Perhaps the OP is confused. I agree it would certainly help to know exactly how it was that he/she had some order or agreement or to pay $35/week. 

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Perhaps. I think collecting a judgment for $9,000 is very different from collecting a judgment for $35 per week.

 

It isn’t any different if there is a court order after entry of the judgment that says all that the judgment debtor must pay is $35/week. Either way, the creditor still only gets to collect $35/week. So what difference do you think there is? I’m not seeing it.

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Consider the reasons for acceleration clauses in promissory notes when non-payment triggers default. There is no breach of a promise to pay a monthly payment in May 2018 until that time comes and no payment is made. Sure, it is theoretically possible to draft a judgment to read like a 30 year mortgage, but no court actually does it that way.

 

Money judgments are simple things. You owe $X plus costs plus interest until paid. Period.

 

If a judgment debtor fails to abide by an agreed order for periodic payments, I assume it is a simple matter for the judgment creditor to revert to the subsisting lump-sum judgment and proceed with other post-judgment collection remedies, such as bank garnishment as the O.P. feared.

 

If the periodic payment schedule is incorporated into the judgment itself, either the form of the judgment must be horribly complicated with acceleration clauses and such, which might trigger a whole new round of bickering, disagreement and litigation, or the judgment debtor must jump through the procedural hoops necessary to obtain a modification of the judgment.

 

As I said, it's not that it couldn't be done that way, it is just that it isn't done that way anywhere that I know of..

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If the periodic payment schedule is incorporated into the judgment itself, either the form of the judgment must be horribly complicated with acceleration clauses and such, which might trigger a whole new round of bickering, disagreement and litigation, or the judgment debtor must jump through the procedural hoops necessary to obtain a modification of the judgment.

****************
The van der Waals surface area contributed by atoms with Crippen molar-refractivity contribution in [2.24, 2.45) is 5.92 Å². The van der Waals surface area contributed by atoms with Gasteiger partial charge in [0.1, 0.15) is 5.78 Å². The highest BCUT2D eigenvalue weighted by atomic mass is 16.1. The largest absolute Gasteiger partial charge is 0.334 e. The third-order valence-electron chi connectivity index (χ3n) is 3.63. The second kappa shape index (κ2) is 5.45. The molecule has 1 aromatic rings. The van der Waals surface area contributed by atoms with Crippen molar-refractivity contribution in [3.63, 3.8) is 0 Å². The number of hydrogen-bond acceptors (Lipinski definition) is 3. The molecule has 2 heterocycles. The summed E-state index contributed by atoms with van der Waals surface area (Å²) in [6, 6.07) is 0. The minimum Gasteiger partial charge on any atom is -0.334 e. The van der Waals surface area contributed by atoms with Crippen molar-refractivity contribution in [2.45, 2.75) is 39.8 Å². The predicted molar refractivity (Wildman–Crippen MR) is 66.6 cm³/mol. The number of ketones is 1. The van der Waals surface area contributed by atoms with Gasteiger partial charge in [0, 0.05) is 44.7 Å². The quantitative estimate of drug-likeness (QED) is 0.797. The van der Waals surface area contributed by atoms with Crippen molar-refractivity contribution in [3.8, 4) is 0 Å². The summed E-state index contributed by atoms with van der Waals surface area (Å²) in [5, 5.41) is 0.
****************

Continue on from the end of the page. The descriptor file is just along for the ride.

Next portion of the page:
Why would it need to be "horribly complicated?" The Michigan statute allowing for a court to order installment payments specifically states that if the judgment debtor defaults on those payments, the remedy is collection of the judgement using the usual collection methods. A judgement could work exactly the same way: “Judgement is entered in favor of the plaintiff for $9,000 to be paid in installments of $35/week. Default on the installment payments will entitle the plaintiff to collect the full judgment using all the remedies available to a judgement holder under the laws of this state.” That’s not complicated, is it? I don’t think it needs to be complicated (though certainly one could make it complicated if he/she wanted), and would be no different than what the result the Michigan statute, for example, provides by allowing an order after the judgement for installment payments.

 

You’re right that judgments drafted the way I suggested above are not common, if they occur at all. But since at least some states allow for what amounts to the same thing with an order after a judgment, there is certainly the possibility that it could be done that way and that perhaps some court has done just that.

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I imagine that a payment schedule for a judgment does not happen on the court's own motion, and that there would usually be no need for a debtor to request a payment schedule until after judgment is entered, the time for appeal has expired and the need for a payment schedule exists . . . after judgment.

 

Further, I assume the specific details of a payment schedule, regarding frequency of payment and the amount of the payments, involves consideration of the judgment debtor's employment, financial condition and household needs or, in other words, the judgment debtor's ability to pay. This determination would require the submission of financial statements and evidence which have no part in the action on the debt.

 

So, under what circumstances would a defendant make the request for a payment schedule and submit the evidence needed to support the request prior to judgment in the main action?

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So, under what circumstances would a defendant make the request for a payment schedule and submit the evidence needed to support the request prior to judgment in the main action?